In the Sept. 11 cable, a paragraph refers to the "expanding Islamist influence in Derna," a town east of Benghazi, amid reports linking "the Abu Salim Brigade with a troubling increase in violence and Islamist influence."
The Abu Salim Brigade was prominent among the opponents of former strongman Moammar Gadhafi.
The ambassador refers to another meeting on Sept. 9 in which commanders of unofficial militia claimed that the Libyan Armed Forces depended on them to secure eastern Libya, and even supplied them with weapons.
Communication from the ground up likely will be examined during Clinton's testimony.
'Talking points' cited by Rice and why didn't Clinton give that public explanation?
Rice spoke for the Obama administration on Sunday talk shows on Sept. 16. She made several claims that turned out to be wrong.
The primary complaint from Republicans is that Rice's remarks were centered on anger over the anti-Islam film, "Innocence of Muslims," when there was classified intelligence available suggesting a possible al-Qaida link.
On the talk shows, Rice spoke from unclassified talking points officials said were provided by the intelligence community. She said the armed assault was spontaneous and linked to regional outrage over the film.
Since then, Rice has twice talked to lawmakers about her remarks. In a statement, Rice said her talking points were "incorrect in a key respect: There was no protest or demonstration in Benghazi."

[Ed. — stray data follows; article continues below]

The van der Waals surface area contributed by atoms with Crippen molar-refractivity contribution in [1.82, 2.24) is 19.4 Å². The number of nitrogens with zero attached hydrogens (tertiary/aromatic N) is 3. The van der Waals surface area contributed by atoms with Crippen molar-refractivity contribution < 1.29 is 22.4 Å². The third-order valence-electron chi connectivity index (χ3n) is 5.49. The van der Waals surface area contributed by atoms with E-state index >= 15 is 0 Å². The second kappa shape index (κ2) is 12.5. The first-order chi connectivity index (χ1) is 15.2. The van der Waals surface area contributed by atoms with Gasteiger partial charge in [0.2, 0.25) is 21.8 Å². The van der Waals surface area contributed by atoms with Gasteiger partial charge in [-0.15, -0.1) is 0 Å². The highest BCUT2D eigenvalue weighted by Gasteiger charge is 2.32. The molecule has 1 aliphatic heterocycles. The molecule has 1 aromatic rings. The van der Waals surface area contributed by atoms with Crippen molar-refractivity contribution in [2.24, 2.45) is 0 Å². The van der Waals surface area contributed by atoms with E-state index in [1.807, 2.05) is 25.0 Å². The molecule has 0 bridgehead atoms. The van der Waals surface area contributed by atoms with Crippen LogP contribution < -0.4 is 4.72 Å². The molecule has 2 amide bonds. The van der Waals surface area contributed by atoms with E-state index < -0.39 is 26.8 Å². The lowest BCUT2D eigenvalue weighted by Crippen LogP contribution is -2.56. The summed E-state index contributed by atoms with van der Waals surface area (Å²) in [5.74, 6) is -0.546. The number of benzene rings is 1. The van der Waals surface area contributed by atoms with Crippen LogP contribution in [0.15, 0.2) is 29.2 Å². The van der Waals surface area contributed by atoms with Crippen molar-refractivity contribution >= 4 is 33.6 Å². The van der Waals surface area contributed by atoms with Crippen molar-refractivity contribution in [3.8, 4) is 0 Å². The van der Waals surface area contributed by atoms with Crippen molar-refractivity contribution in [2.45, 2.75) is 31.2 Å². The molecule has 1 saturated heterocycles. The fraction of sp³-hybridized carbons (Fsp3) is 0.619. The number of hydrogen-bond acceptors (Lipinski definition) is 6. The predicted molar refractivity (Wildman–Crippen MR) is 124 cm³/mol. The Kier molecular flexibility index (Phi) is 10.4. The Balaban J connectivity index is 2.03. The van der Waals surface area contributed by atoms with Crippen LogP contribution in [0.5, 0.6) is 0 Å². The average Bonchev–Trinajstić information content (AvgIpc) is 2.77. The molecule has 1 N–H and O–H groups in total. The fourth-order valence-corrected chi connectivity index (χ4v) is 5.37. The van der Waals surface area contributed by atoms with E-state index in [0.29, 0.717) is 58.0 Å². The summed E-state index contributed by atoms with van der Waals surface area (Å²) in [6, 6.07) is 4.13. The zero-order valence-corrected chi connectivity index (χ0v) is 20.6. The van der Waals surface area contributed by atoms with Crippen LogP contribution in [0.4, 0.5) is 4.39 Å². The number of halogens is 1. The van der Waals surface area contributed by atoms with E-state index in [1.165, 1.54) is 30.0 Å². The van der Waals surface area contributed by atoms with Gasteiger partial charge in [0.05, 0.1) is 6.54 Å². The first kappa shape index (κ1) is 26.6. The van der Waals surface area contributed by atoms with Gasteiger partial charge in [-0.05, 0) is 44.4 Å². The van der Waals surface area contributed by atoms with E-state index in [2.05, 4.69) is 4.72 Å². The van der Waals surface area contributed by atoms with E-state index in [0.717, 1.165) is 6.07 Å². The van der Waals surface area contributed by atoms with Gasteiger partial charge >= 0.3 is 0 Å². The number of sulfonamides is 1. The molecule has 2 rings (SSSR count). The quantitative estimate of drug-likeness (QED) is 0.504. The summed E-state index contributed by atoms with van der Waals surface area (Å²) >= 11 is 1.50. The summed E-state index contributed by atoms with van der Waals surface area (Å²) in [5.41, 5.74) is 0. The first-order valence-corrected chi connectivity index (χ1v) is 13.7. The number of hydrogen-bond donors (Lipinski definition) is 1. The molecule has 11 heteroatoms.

"While we certainly wish that we had had perfect information just days after the terrorist attack, as is often the case," the statement said. "The intelligence assessment has evolved."
Obama defended Rice publicly, but she later withdrew her name from consideration as his likely nominee to replace Clinton at the State Department.
Why has only one attack suspect been detained, and then released?
Ali Harzi was freed earlier this month by a Tunisian judge overseeing the case against him, the country's state news agency reported. He was arrested in Turkey in connection with the Benghazi attack. On Jan. 9, U.S. State Department spokeswoman Victoria Nuland referred questions to the FBI, which she said "has the lead on the Benghazi investigation."
The Tunisian news agency, TAP, reported that Harzi had been questioned by Tunisian authorities and the FBI "as a witness and not a suspect."
But a U.S. federal law enforcement official with direct knowledge of the probe said he remains a suspect.
The fact that Harzi has been freed from detention "doesn't mean he's any less a suspect," the official said, adding Harzi does not appear on video taken of the Benghazi compound.
Investigators have identified at least 15 people who may be suspects, the official told CNN, indicating some were identified on the video.
"We will get indictments," the official said. "but it's not possible to put a timetable on it."
Reports on the attack
In December, an independent review of the Benghazi assault cited "systemic failures and leadership and management deficiencies" at the State Department.
Four State Department officials, including two who oversaw security decisions for Benghazi, were disciplined a day after the report was released.
Clinton got a copy of the report and said in letters to State Department chiefs that she accepted its recommendations to beef up security and intelligence gathering in high-threat areas.
Before the report came out, Clinton had popular approval ratings in nationwide polls.
A December Bloomberg National Poll showed 70 percent of Americans had a mostly favorable view of her. Polls from Politico/George Washington University, ABC News/Washington Post and the Siena College Research Institute also showed high marks.